The education market has long been focused on learning resources for students — and rightfully so. The goal of education is to provide students with the information and skills they need and to help them become lifelong learners who can adapt to a rapidly changing society.
However, teachers have often been left out. Few resources exist to enhance teacher collaboration both inside and outside of their school districts. And teachers often have to spend much of their non-instructional time hunting for lessons and resources and building ad hoc professional learning networks. Rohit Agarwal, general manager of Amazon K-12 Education, estimates that teachers spend 12 hours per week searching for and curating educational resources. Any time saved here can be used to further their learning and development.
Inspiring Teachers to Work Together
Amazon has stepped in to solve that problem with their new service, Inspire. Teachers can use the familiar Amazon search environment to find lesson plans by subject area, grade level, accessibility features and user reviews. To help ensure a wide variety of lessons at launch, Amazon partnered with school districts, the U.S. Department of Education and the Folger Shakespeare Library. All the lessons will be digital, helping teachers ensure they’re using high-quality digital resources and providing learning activities that make the best use of classroom technology tools. The collegial nature of the repository also enhances teacher collaboration, as teachers can use other teachers’ lessons and comment on them.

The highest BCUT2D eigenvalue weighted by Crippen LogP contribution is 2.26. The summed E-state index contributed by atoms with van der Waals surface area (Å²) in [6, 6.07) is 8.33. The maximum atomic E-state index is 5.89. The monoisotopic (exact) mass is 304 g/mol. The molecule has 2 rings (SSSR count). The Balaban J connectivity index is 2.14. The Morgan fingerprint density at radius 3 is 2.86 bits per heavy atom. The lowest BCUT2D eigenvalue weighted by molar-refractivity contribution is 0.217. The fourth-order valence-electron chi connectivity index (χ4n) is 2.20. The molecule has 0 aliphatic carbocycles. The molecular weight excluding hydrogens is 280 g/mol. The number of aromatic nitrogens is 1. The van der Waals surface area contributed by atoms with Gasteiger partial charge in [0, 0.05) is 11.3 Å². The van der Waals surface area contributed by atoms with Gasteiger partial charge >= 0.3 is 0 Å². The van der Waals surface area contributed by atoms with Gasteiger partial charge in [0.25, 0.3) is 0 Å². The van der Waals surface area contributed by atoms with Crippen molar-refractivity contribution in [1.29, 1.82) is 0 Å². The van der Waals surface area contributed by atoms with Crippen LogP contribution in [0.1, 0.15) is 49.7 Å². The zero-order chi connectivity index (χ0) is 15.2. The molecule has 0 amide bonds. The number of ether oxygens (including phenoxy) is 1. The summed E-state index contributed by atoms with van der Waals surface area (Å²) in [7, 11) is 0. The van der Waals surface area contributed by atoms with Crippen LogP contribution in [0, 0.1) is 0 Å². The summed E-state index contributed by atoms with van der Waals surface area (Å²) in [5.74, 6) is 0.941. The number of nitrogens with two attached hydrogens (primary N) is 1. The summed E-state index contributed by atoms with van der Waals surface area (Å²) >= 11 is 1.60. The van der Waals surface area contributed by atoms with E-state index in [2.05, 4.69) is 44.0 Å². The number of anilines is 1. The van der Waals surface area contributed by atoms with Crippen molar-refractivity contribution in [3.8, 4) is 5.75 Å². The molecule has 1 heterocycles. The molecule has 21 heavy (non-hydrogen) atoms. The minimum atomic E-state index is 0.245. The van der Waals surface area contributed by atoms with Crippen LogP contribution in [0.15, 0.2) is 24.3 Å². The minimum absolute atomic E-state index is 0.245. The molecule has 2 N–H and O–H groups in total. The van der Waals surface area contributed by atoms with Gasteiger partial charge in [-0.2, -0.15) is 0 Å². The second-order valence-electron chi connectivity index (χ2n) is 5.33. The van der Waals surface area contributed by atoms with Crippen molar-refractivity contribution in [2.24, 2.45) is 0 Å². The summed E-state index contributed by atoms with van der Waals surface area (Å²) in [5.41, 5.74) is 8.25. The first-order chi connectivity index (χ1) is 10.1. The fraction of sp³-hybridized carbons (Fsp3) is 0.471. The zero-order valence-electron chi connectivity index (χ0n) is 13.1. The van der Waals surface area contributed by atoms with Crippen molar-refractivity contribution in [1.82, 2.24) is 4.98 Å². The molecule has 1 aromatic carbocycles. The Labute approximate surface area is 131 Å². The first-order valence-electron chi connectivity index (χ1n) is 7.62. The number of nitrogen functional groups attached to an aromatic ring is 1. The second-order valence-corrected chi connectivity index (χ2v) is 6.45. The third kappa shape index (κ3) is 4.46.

Teachers can also upload their own lesson plans and curate subject matter, grade level or unit-based collections that other teachers can use when planning their own curriculum. And the adaptable nature of open educational resources (OER) means the lessons can be tailored as needed to serve specific populations.
The review and ratings system enables teacher collaboration across the country as they point out what works and what doesn’t in the lessons and share reviews and ideas for how to best use the tools. This valuable professional development tool also allows teachers to evaluate and test lessons with students, as well as create and adapt their own lessons to make them more useful across a wide variety of populations and share them with colleagues.
Additionally, teachers can use Amazon Inspire to find like-minded educators and widen their personal learning networks, again furthering their professional development and enhancing their teaching practice.
Teacher development isn’t just important for grades K–12. Find out here why it’s critical in higher-ed environments as well.